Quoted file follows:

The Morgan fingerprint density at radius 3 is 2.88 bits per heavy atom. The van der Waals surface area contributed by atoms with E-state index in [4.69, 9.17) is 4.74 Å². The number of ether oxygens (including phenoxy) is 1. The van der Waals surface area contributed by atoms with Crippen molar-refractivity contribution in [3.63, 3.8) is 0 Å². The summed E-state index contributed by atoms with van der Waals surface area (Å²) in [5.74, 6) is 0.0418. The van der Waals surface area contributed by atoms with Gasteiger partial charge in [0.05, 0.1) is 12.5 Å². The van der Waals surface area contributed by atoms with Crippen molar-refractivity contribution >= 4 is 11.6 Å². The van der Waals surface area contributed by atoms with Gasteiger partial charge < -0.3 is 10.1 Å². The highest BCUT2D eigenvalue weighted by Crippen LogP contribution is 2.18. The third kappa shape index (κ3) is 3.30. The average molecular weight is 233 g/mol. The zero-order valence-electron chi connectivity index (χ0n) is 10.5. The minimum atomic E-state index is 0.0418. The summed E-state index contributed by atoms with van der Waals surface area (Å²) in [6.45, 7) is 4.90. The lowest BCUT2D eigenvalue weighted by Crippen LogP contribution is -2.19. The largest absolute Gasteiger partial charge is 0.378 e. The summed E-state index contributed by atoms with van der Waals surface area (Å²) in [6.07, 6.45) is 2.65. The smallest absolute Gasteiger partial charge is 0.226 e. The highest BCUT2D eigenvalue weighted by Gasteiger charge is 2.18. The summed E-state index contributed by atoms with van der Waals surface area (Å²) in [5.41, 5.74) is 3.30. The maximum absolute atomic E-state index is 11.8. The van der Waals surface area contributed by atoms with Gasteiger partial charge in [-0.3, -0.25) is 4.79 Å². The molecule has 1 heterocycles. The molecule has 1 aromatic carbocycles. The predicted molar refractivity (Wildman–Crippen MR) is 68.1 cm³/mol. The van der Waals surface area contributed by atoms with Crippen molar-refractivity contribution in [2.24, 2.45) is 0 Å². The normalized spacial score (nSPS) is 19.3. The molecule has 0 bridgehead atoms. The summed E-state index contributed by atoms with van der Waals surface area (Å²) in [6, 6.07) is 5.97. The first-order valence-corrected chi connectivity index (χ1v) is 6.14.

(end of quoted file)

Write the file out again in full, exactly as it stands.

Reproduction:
The Morgan fingerprint density at radius 3 is 2.88 bits per heavy atom. The van der Waals surface area contributed by atoms with E-state index in [4.69, 9.17) is 4.74 Å². The number of ether oxygens (including phenoxy) is 1. The van der Waals surface area contributed by atoms with Crippen molar-refractivity contribution in [3.63, 3.8) is 0 Å². The summed E-state index contributed by atoms with van der Waals surface area (Å²) in [5.74, 6) is 0.0418. The van der Waals surface area contributed by atoms with Gasteiger partial charge in [0.05, 0.1) is 12.5 Å². The van der Waals surface area contributed by atoms with Crippen molar-refractivity contribution >= 4 is 11.6 Å². The van der Waals surface area contributed by atoms with Gasteiger partial charge < -0.3 is 10.1 Å². The highest BCUT2D eigenvalue weighted by Crippen LogP contribution is 2.18. The third kappa shape index (κ3) is 3.30. The average molecular weight is 233 g/mol. The zero-order valence-electron chi connectivity index (χ0n) is 10.5. The minimum atomic E-state index is 0.0418. The summed E-state index contributed by atoms with van der Waals surface area (Å²) in [6.45, 7) is 4.90. The lowest BCUT2D eigenvalue weighted by Crippen LogP contribution is -2.19. The largest absolute Gasteiger partial charge is 0.378 e. The summed E-state index contributed by atoms with van der Waals surface area (Å²) in [6.07, 6.45) is 2.65. The smallest absolute Gasteiger partial charge is 0.226 e. The highest BCUT2D eigenvalue weighted by Gasteiger charge is 2.18. The summed E-state index contributed by atoms with van der Waals surface area (Å²) in [5.41, 5.74) is 3.30. The maximum absolute atomic E-state index is 11.8. The van der Waals surface area contributed by atoms with Gasteiger partial charge in [-0.3, -0.25) is 4.79 Å². The molecule has 1 heterocycles. The molecule has 1 aromatic carbocycles. The predicted molar refractivity (Wildman–Crippen MR) is 68.1 cm³/mol. The van der Waals surface area contributed by atoms with Crippen molar-refractivity contribution in [2.24, 2.45) is 0 Å². The normalized spacial score (nSPS) is 19.3. The molecule has 0 bridgehead atoms. The summed E-state index contributed by atoms with van der Waals surface area (Å²) in [6, 6.07) is 5.97. The first-order valence-corrected chi connectivity index (χ1v) is 6.14.